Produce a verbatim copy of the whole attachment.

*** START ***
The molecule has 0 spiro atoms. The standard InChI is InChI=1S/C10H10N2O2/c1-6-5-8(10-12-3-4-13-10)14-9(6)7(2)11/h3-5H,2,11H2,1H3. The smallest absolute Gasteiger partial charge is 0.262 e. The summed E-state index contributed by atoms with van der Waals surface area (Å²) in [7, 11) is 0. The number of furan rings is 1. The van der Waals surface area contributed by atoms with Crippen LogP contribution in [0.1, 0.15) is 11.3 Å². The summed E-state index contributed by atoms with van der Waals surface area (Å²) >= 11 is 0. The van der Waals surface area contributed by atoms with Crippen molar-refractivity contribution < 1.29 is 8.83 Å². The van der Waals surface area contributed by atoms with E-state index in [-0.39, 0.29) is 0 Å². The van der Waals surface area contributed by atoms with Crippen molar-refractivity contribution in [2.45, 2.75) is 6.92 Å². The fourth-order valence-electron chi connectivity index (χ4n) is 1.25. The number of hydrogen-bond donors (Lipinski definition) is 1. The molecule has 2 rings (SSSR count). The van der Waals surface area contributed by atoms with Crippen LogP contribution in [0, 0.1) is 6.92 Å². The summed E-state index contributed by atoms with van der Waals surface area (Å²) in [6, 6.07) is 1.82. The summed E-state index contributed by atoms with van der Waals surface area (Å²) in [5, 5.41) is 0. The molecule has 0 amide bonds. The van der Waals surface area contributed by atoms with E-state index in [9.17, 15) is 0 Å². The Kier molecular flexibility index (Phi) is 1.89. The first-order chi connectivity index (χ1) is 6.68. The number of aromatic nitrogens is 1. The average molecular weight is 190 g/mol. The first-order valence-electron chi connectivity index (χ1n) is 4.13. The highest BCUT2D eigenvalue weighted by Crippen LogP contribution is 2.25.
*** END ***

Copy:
The molecule has 0 spiro atoms. The standard InChI is InChI=1S/C10H10N2O2/c1-6-5-8(10-12-3-4-13-10)14-9(6)7(2)11/h3-5H,2,11H2,1H3. The smallest absolute Gasteiger partial charge is 0.262 e. The summed E-state index contributed by atoms with van der Waals surface area (Å²) in [7, 11) is 0. The number of furan rings is 1. The van der Waals surface area contributed by atoms with Crippen LogP contribution in [0.1, 0.15) is 11.3 Å². The summed E-state index contributed by atoms with van der Waals surface area (Å²) >= 11 is 0. The van der Waals surface area contributed by atoms with Crippen molar-refractivity contribution < 1.29 is 8.83 Å². The van der Waals surface area contributed by atoms with E-state index in [-0.39, 0.29) is 0 Å². The van der Waals surface area contributed by atoms with Crippen molar-refractivity contribution in [2.45, 2.75) is 6.92 Å². The fourth-order valence-electron chi connectivity index (χ4n) is 1.25. The number of hydrogen-bond donors (Lipinski definition) is 1. The molecule has 2 rings (SSSR count). The van der Waals surface area contributed by atoms with Crippen LogP contribution in [0, 0.1) is 6.92 Å². The summed E-state index contributed by atoms with van der Waals surface area (Å²) in [6, 6.07) is 1.82. The summed E-state index contributed by atoms with van der Waals surface area (Å²) in [5, 5.41) is 0. The molecule has 0 amide bonds. The van der Waals surface area contributed by atoms with E-state index in [9.17, 15) is 0 Å². The Kier molecular flexibility index (Phi) is 1.89. The first-order chi connectivity index (χ1) is 6.68. The number of aromatic nitrogens is 1. The average molecular weight is 190 g/mol. The first-order valence-electron chi connectivity index (χ1n) is 4.13. The highest BCUT2D eigenvalue weighted by Crippen LogP contribution is 2.25.